Preparations had been going on for many days. The house was thoroughly cleaned from top to bottom. Actually, I don’t think cleaning” adequately describes my mother’s approach to housework. Watching my mom descend on a room to clean it was like watching an army mobilizing for battle. She would dust, sweep, swab and sponge with a thoroughness that was almost frightening to behold. I quickly got out of the way, lest I too be swept away along with the offending dust! Things that I wouldn’t think to clean in a million years, my mother found unacceptably dirty. Down they came, and she went to work with a will, transforming (what seemed to my young eyes) an already clean apartment to meet her own exacting standards of perfection. Why all the effort? Pesach—the Feast of Unleavened Bread—was coming, and we must make everything ready, lest one speck of leaven be found to mar our celebration.
At the age of seven, I was not too concerned about cleaning the house. I was interested in what I thought was more important—the food we would eat for Passover! In this area as in the others, my mother worked very hard before the holiday. The fragrance of chicken matzo ball soup filled our kitchen. Brisket of beef was cooked slowly in our oven before Mom sliced and froze it to be kept until the first seder night. She also prepared matzo kugel, chopped liver and gefilte fish, using cherished formulas from dog-eared recipe cards. Mom also baked special Passover cakes made with kosher-for-Passover flour and no leaven of any kind. Carefully beaten egg whites made these treats as light as air so they practically floated off the plate. But I was not to have any—not until Passover! I helped for a while, but eventually I got myself chased out of the kitchen for sampling when I should have been stirring. Everything smelled so wonderful! Who could blame me for taking a little taste of this or that?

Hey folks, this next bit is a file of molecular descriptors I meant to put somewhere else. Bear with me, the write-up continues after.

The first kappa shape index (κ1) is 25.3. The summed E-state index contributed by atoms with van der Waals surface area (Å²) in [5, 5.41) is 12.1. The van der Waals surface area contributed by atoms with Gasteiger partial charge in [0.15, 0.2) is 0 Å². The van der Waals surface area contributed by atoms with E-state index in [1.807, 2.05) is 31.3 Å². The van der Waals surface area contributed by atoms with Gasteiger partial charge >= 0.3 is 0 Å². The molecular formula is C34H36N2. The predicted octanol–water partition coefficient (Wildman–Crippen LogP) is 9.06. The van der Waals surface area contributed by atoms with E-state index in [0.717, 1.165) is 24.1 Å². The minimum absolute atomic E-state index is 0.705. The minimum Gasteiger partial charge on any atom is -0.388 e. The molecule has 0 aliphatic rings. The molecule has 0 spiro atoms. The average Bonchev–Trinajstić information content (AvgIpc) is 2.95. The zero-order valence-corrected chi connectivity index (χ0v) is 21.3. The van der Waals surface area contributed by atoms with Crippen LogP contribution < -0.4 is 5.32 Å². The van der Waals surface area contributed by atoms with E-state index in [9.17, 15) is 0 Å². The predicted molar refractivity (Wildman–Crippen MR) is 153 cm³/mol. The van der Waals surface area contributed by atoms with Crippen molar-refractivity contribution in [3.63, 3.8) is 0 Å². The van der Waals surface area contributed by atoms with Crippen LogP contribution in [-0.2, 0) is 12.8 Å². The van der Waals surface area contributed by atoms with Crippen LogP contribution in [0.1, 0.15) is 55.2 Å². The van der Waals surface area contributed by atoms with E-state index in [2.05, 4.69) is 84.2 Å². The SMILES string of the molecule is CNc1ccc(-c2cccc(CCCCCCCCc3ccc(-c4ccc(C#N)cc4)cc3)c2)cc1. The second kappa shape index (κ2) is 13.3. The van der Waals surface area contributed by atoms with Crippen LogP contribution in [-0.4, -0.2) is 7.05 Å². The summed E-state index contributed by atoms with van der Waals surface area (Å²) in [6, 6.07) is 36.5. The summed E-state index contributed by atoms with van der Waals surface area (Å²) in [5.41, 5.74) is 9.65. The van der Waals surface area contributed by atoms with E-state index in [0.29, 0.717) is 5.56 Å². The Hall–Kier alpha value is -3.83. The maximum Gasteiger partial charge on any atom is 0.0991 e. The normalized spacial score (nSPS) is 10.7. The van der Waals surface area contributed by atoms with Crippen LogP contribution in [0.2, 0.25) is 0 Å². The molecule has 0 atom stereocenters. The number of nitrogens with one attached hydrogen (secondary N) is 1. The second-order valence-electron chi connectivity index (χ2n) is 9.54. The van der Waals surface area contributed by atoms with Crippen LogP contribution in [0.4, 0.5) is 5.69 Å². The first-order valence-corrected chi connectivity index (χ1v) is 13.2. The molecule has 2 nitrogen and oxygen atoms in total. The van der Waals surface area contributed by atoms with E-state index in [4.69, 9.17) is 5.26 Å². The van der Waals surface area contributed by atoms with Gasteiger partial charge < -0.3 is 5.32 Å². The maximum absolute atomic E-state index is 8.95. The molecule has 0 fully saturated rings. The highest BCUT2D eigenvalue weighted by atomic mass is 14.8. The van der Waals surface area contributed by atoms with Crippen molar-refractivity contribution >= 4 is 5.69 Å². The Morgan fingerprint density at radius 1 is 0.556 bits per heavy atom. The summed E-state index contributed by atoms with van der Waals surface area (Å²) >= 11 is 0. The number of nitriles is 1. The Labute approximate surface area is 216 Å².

The day before Passover was filled with anticipation. The special dishes we used only on Passover were taken out of their box, washed and readied. I helped set the table, making sure to leave a place for Eliahu Ha-navi, Elijah the Prophet. Perhaps he would come to our home that evening, just like my Hebrew school teacher said he might. Certainly we were prepared! The table was so beautifully set. Every speck of leaven had been banished from the house. Not a pillow or chair was out of place, and fresh flowers adorned our dining area and living room. The tantalizing aroma of the food was almost enough to drive a little boy mad with longing! My eyes watched the clock impatiently. Only one more hour, and the company would arrive, and our seder would start!
We all gathered around the table, and before we started, my grandfather said the Shehecheyonu, the prayer thanking God for preserving us in life and enabling us to reach this season once more. We followed the service from the Haggadah, the special order of service. I tried to be attentive, but because I was only seven, my mind began to wander. I gazed at the seder plate in front of my father. The traditional symbols of Passover on it told the story of our release from slavery in Egypt. I loved to eat the charoses for its sweetness was the reminder that freedom would soon come to our people everywhere. The bitter horseradish stung my tongue and made my eyes water. I would only eat the bitter herbs under duress. “If you don’t partake of the bitterness, you can’t understand how bitter our ancestors’ lives were when we were slaves to Pharaoh,” my father would admonish.